Saturday, March 26, 2016

Is nothing sacred! : mountain artists verses the purists

Part of the Pip Hall/Simon Armitage Stanza Stones project
A couple of weeks ago, North Wales based photographer, Nick Livesey posted a photo on a social media page of him sitting alongside a carefully made stone spiral set on a pale rock pavement in the Rhinog mountain range. Nick wasn’t outraged by the work but lamented the fact that someone would muck about with natural materials and impose a human dimension on the landscape. There then followed a fairly feisty debate about just who has the right to interfere with the mountain environment and just who is the ultimate arbitrator of ‘acceptable interference’?

I found myself in a minority in that I don’t have a problem with land art in the mountains providing it compliments or even improves the setting. I’ve always been a fan of Andy Goldsworthy, David Nash and Anthony Gormley for example and think that their work generally enhances the environment it is set in.However, I do realize that there are contradictions going on here in that I generally oppose man made structures such as hydro plants and wind farms being placed in an upland setting. To be fair though, the latter projects are installed for easy subsidized profit and not placed within the environment in a spirit of creativity and yes...reverence to nature.

Richard Shilling's Clougha Egg

One of the reasons I don’t have a problem with ‘good’ land art in a place like Snowdonia is that at the end of the day it is a small park on an overcrowded island which has been degraded for decades by quarrying,forestry,poor farming practice-EU subsidized  livestock overstocking- caravan sites and tourist developments. Furthermore, in a global context, it is not particularly wild. You won’t meet a grizzly bear or wolf, fall down a crevasse and you won’t have to stop off overnight at a refuge en-route to bag a mountain top. If you were parachuted anywhere in the park then you could walk in any direction and hit a road within an hour. With millions of visitors every year, the main mountain honeypots like Yr Wyddfa (Snowdon), have more in common with Oxford Street on a Black Friday than a lonely mountain!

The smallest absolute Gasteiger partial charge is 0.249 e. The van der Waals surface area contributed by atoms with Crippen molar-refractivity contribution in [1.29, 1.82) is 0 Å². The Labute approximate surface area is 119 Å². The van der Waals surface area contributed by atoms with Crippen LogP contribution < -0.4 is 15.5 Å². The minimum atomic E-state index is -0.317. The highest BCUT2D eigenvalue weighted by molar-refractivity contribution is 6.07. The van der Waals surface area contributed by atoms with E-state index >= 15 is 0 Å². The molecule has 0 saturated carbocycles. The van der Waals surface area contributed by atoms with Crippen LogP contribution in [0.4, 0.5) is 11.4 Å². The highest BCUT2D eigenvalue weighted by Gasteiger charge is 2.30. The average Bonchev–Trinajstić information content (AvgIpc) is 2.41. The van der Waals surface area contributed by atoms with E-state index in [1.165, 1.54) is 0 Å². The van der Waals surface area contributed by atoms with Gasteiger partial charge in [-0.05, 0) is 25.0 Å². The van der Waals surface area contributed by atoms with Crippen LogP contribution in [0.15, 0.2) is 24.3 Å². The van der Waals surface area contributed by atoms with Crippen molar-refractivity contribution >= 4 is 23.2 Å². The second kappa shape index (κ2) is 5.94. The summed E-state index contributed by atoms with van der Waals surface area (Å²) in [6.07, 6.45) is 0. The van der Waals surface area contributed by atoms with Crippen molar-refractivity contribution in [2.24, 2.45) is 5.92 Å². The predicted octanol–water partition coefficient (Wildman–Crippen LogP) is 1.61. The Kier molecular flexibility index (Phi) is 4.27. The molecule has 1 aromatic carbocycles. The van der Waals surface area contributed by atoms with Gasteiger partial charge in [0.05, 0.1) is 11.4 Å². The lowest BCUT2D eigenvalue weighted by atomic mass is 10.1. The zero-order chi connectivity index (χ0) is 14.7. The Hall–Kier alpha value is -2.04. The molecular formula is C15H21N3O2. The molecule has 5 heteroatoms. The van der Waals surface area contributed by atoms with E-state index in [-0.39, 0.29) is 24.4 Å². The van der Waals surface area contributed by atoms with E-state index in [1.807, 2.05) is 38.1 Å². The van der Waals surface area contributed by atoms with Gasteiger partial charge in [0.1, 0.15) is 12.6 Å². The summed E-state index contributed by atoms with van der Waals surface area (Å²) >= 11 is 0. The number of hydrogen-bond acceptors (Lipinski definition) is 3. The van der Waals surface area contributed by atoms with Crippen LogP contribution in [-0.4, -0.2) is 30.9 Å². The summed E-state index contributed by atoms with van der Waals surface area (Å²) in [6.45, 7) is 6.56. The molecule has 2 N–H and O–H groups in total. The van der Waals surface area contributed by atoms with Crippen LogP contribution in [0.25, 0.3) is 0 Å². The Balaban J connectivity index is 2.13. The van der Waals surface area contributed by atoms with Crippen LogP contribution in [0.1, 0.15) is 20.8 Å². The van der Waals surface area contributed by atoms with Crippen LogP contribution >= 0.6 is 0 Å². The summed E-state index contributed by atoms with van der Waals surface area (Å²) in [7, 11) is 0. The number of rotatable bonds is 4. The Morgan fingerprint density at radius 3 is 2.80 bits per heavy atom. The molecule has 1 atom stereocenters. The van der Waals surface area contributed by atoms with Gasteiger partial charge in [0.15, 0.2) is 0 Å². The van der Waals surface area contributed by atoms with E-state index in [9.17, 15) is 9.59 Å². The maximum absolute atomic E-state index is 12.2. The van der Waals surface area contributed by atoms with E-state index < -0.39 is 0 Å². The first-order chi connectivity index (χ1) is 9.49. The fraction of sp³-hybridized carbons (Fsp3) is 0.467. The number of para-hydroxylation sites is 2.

It puzzles me why we accept a random pile of stones on a mountain summit but not an exciting sculpture? If an impressive Goldsworthy work suddenly appeared on the summit of say Arenig Fawr, the Outdoor Taliban on UKC would be up in arms but we don’t appear to mind a cairn and war memorial up there? Personally, if I was mooching about on one of the high points in the heathery, boggy Berwyns or on on the Migneint and I came across an arresting work of art it would add so much to the journey.

There was a similar Brouhaha about the Stanza Stones on Ilkley Moor when stonemason, Pip Hall carved six Simon Armitage poems into rock set at various locations on the brooding moor. Not surprisingly, I personally thought it was a great project and as the stones have weathered over the last few years,they have melded beautifully I feel into the landscape.

As for who has the final say on what is and what is not acceptable practice in a mountain environment, then it has to be the Snowdonia National Park Authority.An organisation which will not allow someone to discreetly fix a small memorial plaque to a rock but who will allow farmers to gouge access tracks across the mountain,erect huge agribarns and leave their fields littered with used silage and feed bags.An organisation which will object to someone parking up a hot dog van for a few hours at Ogwen Cottage but who will wave through private and NT Hydro schemes and various ‘improvements’ in the name of tourist development and renewable energy.. Given the fact that the SNPA is somewhat compromised by employing so many people who have a foot in both camps- planning and farming, then it is little wonder that we witness a generally favourable approach to planning applications from this sector and the turning of a blind eye to farming bad practice within the park.